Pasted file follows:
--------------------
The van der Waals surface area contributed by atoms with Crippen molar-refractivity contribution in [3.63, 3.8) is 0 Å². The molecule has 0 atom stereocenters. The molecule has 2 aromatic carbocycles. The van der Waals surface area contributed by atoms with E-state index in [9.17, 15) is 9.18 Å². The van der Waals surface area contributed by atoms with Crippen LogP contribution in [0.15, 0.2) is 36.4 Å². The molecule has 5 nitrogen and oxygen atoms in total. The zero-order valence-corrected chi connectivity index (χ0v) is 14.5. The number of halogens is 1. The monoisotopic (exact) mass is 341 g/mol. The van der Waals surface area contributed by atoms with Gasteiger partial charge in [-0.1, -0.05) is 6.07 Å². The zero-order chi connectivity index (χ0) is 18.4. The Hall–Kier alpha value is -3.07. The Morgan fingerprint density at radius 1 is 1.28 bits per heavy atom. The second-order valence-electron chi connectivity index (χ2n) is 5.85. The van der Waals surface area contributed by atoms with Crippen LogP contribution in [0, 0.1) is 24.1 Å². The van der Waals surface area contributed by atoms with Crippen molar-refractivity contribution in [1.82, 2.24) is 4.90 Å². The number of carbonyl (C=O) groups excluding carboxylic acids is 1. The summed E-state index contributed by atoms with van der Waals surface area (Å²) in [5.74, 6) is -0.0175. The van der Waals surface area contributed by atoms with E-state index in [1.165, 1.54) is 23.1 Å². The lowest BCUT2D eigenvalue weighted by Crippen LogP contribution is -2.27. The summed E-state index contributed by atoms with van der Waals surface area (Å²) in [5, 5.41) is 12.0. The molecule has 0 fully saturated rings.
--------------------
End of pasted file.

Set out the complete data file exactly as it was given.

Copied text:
The van der Waals surface area contributed by atoms with Crippen molar-refractivity contribution in [3.63, 3.8) is 0 Å². The molecule has 0 atom stereocenters. The molecule has 2 aromatic carbocycles. The van der Waals surface area contributed by atoms with E-state index in [9.17, 15) is 9.18 Å². The van der Waals surface area contributed by atoms with Crippen LogP contribution in [0.15, 0.2) is 36.4 Å². The molecule has 5 nitrogen and oxygen atoms in total. The zero-order valence-corrected chi connectivity index (χ0v) is 14.5. The number of halogens is 1. The monoisotopic (exact) mass is 341 g/mol. The van der Waals surface area contributed by atoms with Gasteiger partial charge in [-0.1, -0.05) is 6.07 Å². The zero-order chi connectivity index (χ0) is 18.4. The Hall–Kier alpha value is -3.07. The Morgan fingerprint density at radius 1 is 1.28 bits per heavy atom. The second-order valence-electron chi connectivity index (χ2n) is 5.85. The van der Waals surface area contributed by atoms with Crippen LogP contribution in [0, 0.1) is 24.1 Å². The van der Waals surface area contributed by atoms with Crippen molar-refractivity contribution in [1.82, 2.24) is 4.90 Å². The number of carbonyl (C=O) groups excluding carboxylic acids is 1. The summed E-state index contributed by atoms with van der Waals surface area (Å²) in [5.74, 6) is -0.0175. The van der Waals surface area contributed by atoms with E-state index in [1.165, 1.54) is 23.1 Å². The lowest BCUT2D eigenvalue weighted by Crippen LogP contribution is -2.27. The summed E-state index contributed by atoms with van der Waals surface area (Å²) in [5, 5.41) is 12.0. The molecule has 0 fully saturated rings.